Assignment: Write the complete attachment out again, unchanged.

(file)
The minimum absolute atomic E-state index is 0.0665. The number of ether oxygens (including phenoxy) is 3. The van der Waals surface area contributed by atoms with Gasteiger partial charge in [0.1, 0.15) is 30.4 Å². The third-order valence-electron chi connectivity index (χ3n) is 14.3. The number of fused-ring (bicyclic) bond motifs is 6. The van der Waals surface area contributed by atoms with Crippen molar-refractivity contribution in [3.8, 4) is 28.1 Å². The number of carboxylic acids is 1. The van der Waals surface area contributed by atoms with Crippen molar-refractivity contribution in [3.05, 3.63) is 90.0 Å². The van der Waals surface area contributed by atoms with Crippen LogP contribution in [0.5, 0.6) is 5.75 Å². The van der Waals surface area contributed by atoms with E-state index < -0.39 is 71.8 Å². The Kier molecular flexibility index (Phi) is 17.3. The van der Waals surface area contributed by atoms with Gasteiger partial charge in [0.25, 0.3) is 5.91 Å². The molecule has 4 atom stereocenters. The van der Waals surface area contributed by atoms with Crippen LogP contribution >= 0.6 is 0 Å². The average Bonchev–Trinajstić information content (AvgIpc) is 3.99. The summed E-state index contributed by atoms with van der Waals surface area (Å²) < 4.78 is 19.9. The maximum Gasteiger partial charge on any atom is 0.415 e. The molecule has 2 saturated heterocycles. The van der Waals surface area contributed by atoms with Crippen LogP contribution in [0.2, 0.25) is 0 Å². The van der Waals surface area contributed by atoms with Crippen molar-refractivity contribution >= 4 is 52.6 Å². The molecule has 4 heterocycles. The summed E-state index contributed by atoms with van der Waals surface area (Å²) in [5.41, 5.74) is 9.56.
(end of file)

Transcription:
The minimum absolute atomic E-state index is 0.0665. The number of ether oxygens (including phenoxy) is 3. The van der Waals surface area contributed by atoms with Gasteiger partial charge in [0.1, 0.15) is 30.4 Å². The third-order valence-electron chi connectivity index (χ3n) is 14.3. The number of fused-ring (bicyclic) bond motifs is 6. The van der Waals surface area contributed by atoms with Crippen molar-refractivity contribution in [3.8, 4) is 28.1 Å². The number of carboxylic acids is 1. The van der Waals surface area contributed by atoms with Crippen molar-refractivity contribution in [3.05, 3.63) is 90.0 Å². The van der Waals surface area contributed by atoms with Crippen LogP contribution in [0.5, 0.6) is 5.75 Å². The van der Waals surface area contributed by atoms with E-state index < -0.39 is 71.8 Å². The Kier molecular flexibility index (Phi) is 17.3. The van der Waals surface area contributed by atoms with Gasteiger partial charge in [0.25, 0.3) is 5.91 Å². The molecule has 4 atom stereocenters. The van der Waals surface area contributed by atoms with Crippen LogP contribution >= 0.6 is 0 Å². The average Bonchev–Trinajstić information content (AvgIpc) is 3.99. The summed E-state index contributed by atoms with van der Waals surface area (Å²) < 4.78 is 19.9. The maximum Gasteiger partial charge on any atom is 0.415 e. The molecule has 2 saturated heterocycles. The van der Waals surface area contributed by atoms with Crippen LogP contribution in [0.2, 0.25) is 0 Å². The van der Waals surface area contributed by atoms with Crippen molar-refractivity contribution >= 4 is 52.6 Å². The molecule has 4 heterocycles. The summed E-state index contributed by atoms with van der Waals surface area (Å²) in [5.41, 5.74) is 9.56.